WASHINGTON - The Trump administration is considering pumping dollars into Venezuela through banks, smartphones and apps if the regime of Nicolas Maduro fails, President Donald Trump’s top economic adviser said.
The U.S. is already in talks with Juan Guaido — the Venezuelan opposition chief the U.S. has recognized as the nation’s leader — to develop an economic rescue and restructuring plan for the country that could begin immediately, should Maduro step down or be deposed, National Economic Council Director Larry Kudlow said Wednesday at an event in Washington hosted by the Christian Science Monitor.
The U.S. is planning to employ “banks, iPhones, apps and many clever ways to get cash in there,” Kudlow said. “And the cash will not be bolivars, it will be dollars. At least in the beginning so there’s no demand for bolivars.”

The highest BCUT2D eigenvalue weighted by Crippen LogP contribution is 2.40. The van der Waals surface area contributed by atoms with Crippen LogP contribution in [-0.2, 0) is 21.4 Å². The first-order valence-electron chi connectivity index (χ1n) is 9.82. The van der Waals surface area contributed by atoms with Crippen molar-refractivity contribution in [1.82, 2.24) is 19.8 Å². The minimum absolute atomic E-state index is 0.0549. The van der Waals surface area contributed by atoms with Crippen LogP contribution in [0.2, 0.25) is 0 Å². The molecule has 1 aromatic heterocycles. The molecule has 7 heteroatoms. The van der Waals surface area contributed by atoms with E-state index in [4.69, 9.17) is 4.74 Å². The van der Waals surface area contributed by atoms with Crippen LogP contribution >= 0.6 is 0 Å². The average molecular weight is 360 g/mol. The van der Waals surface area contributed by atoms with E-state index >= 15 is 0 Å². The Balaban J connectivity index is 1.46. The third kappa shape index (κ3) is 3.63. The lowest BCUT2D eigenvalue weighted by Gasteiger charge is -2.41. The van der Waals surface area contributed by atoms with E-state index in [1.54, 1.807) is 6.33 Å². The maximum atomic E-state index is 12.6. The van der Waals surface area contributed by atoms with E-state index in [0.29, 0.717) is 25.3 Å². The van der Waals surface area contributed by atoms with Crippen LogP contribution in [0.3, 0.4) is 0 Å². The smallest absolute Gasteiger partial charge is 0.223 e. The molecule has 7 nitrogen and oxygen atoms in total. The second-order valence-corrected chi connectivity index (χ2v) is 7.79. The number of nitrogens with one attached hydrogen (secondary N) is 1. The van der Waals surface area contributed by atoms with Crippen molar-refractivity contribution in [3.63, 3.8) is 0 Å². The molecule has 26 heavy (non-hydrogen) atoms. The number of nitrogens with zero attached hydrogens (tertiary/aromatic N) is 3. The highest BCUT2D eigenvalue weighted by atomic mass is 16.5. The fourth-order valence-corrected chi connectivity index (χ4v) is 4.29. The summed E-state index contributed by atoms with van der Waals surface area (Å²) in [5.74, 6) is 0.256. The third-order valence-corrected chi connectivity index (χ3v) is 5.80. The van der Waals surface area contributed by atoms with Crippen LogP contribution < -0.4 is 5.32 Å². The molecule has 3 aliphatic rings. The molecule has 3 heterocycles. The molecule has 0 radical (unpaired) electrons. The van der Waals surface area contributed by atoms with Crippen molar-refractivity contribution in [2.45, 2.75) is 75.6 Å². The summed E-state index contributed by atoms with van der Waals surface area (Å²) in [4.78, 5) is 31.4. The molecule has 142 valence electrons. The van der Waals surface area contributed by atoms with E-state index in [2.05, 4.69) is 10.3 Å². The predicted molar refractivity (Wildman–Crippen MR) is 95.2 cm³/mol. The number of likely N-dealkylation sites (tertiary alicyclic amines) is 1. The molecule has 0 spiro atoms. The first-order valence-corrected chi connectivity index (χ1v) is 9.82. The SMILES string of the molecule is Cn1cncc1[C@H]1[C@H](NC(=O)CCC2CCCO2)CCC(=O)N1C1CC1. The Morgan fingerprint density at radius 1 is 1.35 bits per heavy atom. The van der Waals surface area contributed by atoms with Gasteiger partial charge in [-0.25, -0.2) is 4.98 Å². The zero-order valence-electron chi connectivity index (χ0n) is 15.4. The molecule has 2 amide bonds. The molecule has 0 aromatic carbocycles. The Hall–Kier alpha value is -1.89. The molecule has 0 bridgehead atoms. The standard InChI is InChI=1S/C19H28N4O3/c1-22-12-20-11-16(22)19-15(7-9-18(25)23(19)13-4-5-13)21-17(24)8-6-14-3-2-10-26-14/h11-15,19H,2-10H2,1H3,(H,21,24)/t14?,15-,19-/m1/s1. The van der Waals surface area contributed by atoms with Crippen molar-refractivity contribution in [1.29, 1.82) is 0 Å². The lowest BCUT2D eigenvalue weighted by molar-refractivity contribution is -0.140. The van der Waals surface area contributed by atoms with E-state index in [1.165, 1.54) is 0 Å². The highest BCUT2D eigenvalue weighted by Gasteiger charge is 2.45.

The U.S. Treasury, the National Security Council, NEC and International Monetary Fund are all working on the plan, he said, adding that the White House “will move rapidly” with if leadership changes.
Oil-rich Venezuela is reeling from hyperinflation, hunger and rolling blackouts that make daily life miserable for residents in rural towns and major cities alike. Maduro, however, insists that the country’s woes are not the result of poor governance but sabotage orchestrated by his opponents at home and abroad.
The U.S. has explicitly warned against harming the opposition leader and has stepped up sanctions on Venezuela and the regime’s officials.